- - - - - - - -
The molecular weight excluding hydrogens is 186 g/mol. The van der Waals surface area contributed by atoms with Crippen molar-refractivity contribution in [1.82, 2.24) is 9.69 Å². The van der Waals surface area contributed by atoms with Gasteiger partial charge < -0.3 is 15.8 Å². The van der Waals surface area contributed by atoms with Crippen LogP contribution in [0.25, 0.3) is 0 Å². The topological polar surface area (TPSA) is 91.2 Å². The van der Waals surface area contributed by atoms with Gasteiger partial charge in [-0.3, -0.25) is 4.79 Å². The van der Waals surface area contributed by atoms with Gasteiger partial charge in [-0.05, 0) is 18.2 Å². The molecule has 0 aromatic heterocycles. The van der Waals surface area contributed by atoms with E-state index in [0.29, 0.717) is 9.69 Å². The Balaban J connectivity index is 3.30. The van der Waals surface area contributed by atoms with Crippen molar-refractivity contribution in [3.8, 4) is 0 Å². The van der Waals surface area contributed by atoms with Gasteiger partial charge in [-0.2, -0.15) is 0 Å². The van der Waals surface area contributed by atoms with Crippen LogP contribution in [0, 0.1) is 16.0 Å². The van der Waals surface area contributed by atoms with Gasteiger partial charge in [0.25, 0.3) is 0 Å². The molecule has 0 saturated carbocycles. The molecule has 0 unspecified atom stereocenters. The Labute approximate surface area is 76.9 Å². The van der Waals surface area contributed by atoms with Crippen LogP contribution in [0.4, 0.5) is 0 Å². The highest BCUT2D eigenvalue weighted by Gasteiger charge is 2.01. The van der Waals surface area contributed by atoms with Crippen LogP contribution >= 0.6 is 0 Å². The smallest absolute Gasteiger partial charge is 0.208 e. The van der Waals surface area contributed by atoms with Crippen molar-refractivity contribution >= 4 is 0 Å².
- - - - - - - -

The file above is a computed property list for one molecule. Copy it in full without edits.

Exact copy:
The molecular weight excluding hydrogens is 186 g/mol. The van der Waals surface area contributed by atoms with Crippen molar-refractivity contribution in [1.82, 2.24) is 9.69 Å². The van der Waals surface area contributed by atoms with Gasteiger partial charge < -0.3 is 15.8 Å². The van der Waals surface area contributed by atoms with Crippen LogP contribution in [0.25, 0.3) is 0 Å². The topological polar surface area (TPSA) is 91.2 Å². The van der Waals surface area contributed by atoms with Gasteiger partial charge in [-0.3, -0.25) is 4.79 Å². The van der Waals surface area contributed by atoms with Gasteiger partial charge in [-0.05, 0) is 18.2 Å². The molecule has 0 aromatic heterocycles. The van der Waals surface area contributed by atoms with E-state index in [0.29, 0.717) is 9.69 Å². The Balaban J connectivity index is 3.30. The van der Waals surface area contributed by atoms with Crippen molar-refractivity contribution in [3.8, 4) is 0 Å². The van der Waals surface area contributed by atoms with Gasteiger partial charge in [-0.2, -0.15) is 0 Å². The van der Waals surface area contributed by atoms with Crippen LogP contribution in [0, 0.1) is 16.0 Å². The van der Waals surface area contributed by atoms with Gasteiger partial charge in [0.25, 0.3) is 0 Å². The molecule has 0 saturated carbocycles. The molecule has 0 unspecified atom stereocenters. The Labute approximate surface area is 76.9 Å². The van der Waals surface area contributed by atoms with Crippen LogP contribution in [0.4, 0.5) is 0 Å². The highest BCUT2D eigenvalue weighted by Gasteiger charge is 2.01. The van der Waals surface area contributed by atoms with Crippen LogP contribution >= 0.6 is 0 Å². The smallest absolute Gasteiger partial charge is 0.208 e. The van der Waals surface area contributed by atoms with Crippen molar-refractivity contribution >= 4 is 0 Å².